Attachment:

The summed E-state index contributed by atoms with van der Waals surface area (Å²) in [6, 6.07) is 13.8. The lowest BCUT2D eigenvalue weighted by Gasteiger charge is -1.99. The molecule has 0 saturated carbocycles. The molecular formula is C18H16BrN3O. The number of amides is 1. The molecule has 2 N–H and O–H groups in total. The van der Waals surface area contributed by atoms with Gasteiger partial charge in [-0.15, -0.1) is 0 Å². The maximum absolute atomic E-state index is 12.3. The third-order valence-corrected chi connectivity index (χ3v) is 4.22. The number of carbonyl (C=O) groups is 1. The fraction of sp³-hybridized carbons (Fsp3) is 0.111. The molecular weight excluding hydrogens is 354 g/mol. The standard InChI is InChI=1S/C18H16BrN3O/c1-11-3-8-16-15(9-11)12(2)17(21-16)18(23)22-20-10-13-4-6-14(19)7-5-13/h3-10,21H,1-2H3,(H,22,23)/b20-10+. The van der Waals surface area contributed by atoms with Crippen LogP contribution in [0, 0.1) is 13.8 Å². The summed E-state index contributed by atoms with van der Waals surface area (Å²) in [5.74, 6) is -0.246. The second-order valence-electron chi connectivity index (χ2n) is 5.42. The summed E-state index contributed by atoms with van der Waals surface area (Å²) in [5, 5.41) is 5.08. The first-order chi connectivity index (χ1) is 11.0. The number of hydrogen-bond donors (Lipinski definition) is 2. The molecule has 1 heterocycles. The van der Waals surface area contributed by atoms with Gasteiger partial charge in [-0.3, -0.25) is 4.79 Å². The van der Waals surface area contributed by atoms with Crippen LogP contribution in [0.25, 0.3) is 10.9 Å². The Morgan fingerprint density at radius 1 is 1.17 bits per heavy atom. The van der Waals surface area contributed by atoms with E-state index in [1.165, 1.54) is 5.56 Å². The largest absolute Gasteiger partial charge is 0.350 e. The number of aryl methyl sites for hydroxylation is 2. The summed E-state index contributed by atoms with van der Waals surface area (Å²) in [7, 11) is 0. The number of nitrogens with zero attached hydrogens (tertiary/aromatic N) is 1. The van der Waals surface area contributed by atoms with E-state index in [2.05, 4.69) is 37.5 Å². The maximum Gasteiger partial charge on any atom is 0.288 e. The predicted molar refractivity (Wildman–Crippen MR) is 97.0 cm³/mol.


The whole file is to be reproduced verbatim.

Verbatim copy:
The summed E-state index contributed by atoms with van der Waals surface area (Å²) in [6, 6.07) is 13.8. The lowest BCUT2D eigenvalue weighted by Gasteiger charge is -1.99. The molecule has 0 saturated carbocycles. The molecular formula is C18H16BrN3O. The number of amides is 1. The molecule has 2 N–H and O–H groups in total. The van der Waals surface area contributed by atoms with Gasteiger partial charge in [-0.15, -0.1) is 0 Å². The maximum absolute atomic E-state index is 12.3. The third-order valence-corrected chi connectivity index (χ3v) is 4.22. The number of carbonyl (C=O) groups is 1. The fraction of sp³-hybridized carbons (Fsp3) is 0.111. The molecular weight excluding hydrogens is 354 g/mol. The standard InChI is InChI=1S/C18H16BrN3O/c1-11-3-8-16-15(9-11)12(2)17(21-16)18(23)22-20-10-13-4-6-14(19)7-5-13/h3-10,21H,1-2H3,(H,22,23)/b20-10+. The van der Waals surface area contributed by atoms with Crippen LogP contribution in [0, 0.1) is 13.8 Å². The summed E-state index contributed by atoms with van der Waals surface area (Å²) in [5.74, 6) is -0.246. The second-order valence-electron chi connectivity index (χ2n) is 5.42. The summed E-state index contributed by atoms with van der Waals surface area (Å²) in [5, 5.41) is 5.08. The first-order chi connectivity index (χ1) is 11.0. The number of hydrogen-bond donors (Lipinski definition) is 2. The molecule has 1 heterocycles. The van der Waals surface area contributed by atoms with Gasteiger partial charge in [-0.3, -0.25) is 4.79 Å². The van der Waals surface area contributed by atoms with Crippen LogP contribution in [0.25, 0.3) is 10.9 Å². The Morgan fingerprint density at radius 1 is 1.17 bits per heavy atom. The van der Waals surface area contributed by atoms with E-state index in [1.165, 1.54) is 5.56 Å². The largest absolute Gasteiger partial charge is 0.350 e. The number of aryl methyl sites for hydroxylation is 2. The summed E-state index contributed by atoms with van der Waals surface area (Å²) in [7, 11) is 0. The number of nitrogens with zero attached hydrogens (tertiary/aromatic N) is 1. The van der Waals surface area contributed by atoms with E-state index in [2.05, 4.69) is 37.5 Å². The maximum Gasteiger partial charge on any atom is 0.288 e. The predicted molar refractivity (Wildman–Crippen MR) is 97.0 cm³/mol.